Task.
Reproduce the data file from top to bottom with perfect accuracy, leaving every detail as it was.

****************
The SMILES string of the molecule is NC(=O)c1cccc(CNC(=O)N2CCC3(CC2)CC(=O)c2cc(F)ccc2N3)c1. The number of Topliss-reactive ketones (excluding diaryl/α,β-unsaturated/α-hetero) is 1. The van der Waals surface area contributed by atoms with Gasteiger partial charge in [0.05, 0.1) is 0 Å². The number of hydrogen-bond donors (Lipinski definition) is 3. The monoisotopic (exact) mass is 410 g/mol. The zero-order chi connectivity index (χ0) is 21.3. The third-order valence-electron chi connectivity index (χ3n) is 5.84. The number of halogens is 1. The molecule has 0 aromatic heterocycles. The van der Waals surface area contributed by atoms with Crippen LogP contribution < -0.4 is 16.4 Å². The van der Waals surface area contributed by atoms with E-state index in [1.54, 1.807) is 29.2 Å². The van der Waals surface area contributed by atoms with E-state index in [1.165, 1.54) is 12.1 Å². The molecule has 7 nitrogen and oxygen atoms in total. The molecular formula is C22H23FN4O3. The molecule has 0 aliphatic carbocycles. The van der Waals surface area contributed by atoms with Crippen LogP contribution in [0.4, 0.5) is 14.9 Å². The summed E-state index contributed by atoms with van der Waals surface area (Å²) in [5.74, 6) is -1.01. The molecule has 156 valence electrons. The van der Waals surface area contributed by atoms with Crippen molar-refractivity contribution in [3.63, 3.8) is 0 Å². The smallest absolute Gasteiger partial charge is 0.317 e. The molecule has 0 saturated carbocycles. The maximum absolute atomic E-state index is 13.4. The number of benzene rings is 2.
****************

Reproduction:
The SMILES string of the molecule is NC(=O)c1cccc(CNC(=O)N2CCC3(CC2)CC(=O)c2cc(F)ccc2N3)c1. The number of Topliss-reactive ketones (excluding diaryl/α,β-unsaturated/α-hetero) is 1. The van der Waals surface area contributed by atoms with Gasteiger partial charge in [0.05, 0.1) is 0 Å². The number of hydrogen-bond donors (Lipinski definition) is 3. The monoisotopic (exact) mass is 410 g/mol. The zero-order chi connectivity index (χ0) is 21.3. The third-order valence-electron chi connectivity index (χ3n) is 5.84. The number of halogens is 1. The molecule has 0 aromatic heterocycles. The van der Waals surface area contributed by atoms with Crippen LogP contribution < -0.4 is 16.4 Å². The van der Waals surface area contributed by atoms with E-state index in [1.54, 1.807) is 29.2 Å². The van der Waals surface area contributed by atoms with E-state index in [1.165, 1.54) is 12.1 Å². The molecule has 7 nitrogen and oxygen atoms in total. The molecular formula is C22H23FN4O3. The molecule has 0 aliphatic carbocycles. The van der Waals surface area contributed by atoms with Crippen LogP contribution in [0.4, 0.5) is 14.9 Å². The summed E-state index contributed by atoms with van der Waals surface area (Å²) in [5.74, 6) is -1.01. The molecule has 156 valence electrons. The van der Waals surface area contributed by atoms with Crippen molar-refractivity contribution in [3.63, 3.8) is 0 Å². The smallest absolute Gasteiger partial charge is 0.317 e. The molecule has 0 saturated carbocycles. The maximum absolute atomic E-state index is 13.4. The number of benzene rings is 2.